Cinnamon Rolls, Apple Cinnamon Muffins, Cinnamon Star Cookies, Cinnamon Oatmeal Pancakes – if you are in a restaurant and are drooling over these delicious cinnamon recipes, go ahead and order one of them. It is absolutely okay to eat foods with cinnamon flavouring during pregnancy. It has many health benefits to offer and was once considered a gift fit for kings!
In small amounts cinnamon can provide great benefits to an expecting mother. Cinnamon is rich in polyphenols, an antioxidant that battles free radical damage, as well as infections caused by fungus, bacteria and parasites. The cinnamon bark contains cinnamaldehyde that keeps blood sugar levels of a mom-to-be in check, preventing gestational diabetes. Cinnamon’s anti-inflammatory properties help counteract joint pains, swelling and any other inflammation in the body. Cinnamon also helps reduce blood pressure level, lowering the risk of preeclampsia in pregnancy. It can also help in heart disease, Alzheimer’s disease, allergies, cancer and tooth decay.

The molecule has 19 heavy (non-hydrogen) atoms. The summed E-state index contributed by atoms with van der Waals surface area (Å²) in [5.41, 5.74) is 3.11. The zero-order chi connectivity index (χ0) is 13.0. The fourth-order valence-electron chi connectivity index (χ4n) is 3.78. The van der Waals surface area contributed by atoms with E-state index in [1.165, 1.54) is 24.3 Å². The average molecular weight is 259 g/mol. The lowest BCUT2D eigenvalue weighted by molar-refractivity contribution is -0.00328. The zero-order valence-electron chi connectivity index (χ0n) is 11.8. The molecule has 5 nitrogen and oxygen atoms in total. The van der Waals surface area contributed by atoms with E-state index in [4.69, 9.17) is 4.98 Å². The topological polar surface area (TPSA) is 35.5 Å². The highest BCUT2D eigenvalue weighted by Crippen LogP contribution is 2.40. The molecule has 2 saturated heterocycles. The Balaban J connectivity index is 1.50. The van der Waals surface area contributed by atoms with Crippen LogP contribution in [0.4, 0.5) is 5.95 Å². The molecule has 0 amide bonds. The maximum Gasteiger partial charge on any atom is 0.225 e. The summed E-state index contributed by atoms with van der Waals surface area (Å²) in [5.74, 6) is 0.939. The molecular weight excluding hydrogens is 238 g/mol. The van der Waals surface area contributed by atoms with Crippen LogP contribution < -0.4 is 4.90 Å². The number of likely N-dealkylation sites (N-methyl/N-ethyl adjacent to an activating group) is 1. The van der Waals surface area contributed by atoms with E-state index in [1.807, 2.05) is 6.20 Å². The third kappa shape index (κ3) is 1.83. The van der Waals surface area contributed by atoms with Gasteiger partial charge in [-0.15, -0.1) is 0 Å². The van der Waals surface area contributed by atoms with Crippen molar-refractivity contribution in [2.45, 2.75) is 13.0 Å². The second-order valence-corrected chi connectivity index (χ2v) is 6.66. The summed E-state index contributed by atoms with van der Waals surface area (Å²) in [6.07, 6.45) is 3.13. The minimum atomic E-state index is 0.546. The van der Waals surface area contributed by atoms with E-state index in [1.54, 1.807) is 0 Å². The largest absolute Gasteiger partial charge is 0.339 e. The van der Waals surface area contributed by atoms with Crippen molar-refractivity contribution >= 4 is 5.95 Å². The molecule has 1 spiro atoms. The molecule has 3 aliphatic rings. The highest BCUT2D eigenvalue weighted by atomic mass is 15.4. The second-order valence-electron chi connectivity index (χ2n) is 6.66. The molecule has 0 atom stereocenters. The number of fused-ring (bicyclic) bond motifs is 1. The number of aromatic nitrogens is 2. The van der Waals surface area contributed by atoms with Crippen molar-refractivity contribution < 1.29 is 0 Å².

But too much of a good thing can be harmful. While there is no set dose for cinnamon, experts suggest 2-4 grams of cinnamon (i.e. half to 1 teaspoon) used in culinary dishes to flavour food should be fine for an expecting mom and cause no harm to the baby. An occasional cup of cinnamon tea within these doses should also be okay.
But avoid cinnamon if you have obstetric disorders or high-risk pregnancy or are allergic to cinnamon. You may also want to avoid cinnamon or adjust your medication after consulting your doctor if you are a heart patient or have diabetes. Avoid taking cinnamon in supplement form or using it as an essential oil during pregnancy as it can cause toxicity and may be passed on to the foetus. Excess use of cinnamon can cause uterine contractions and premature labour. It is best to consult your doctor about foods and herbs safe during pregnancy.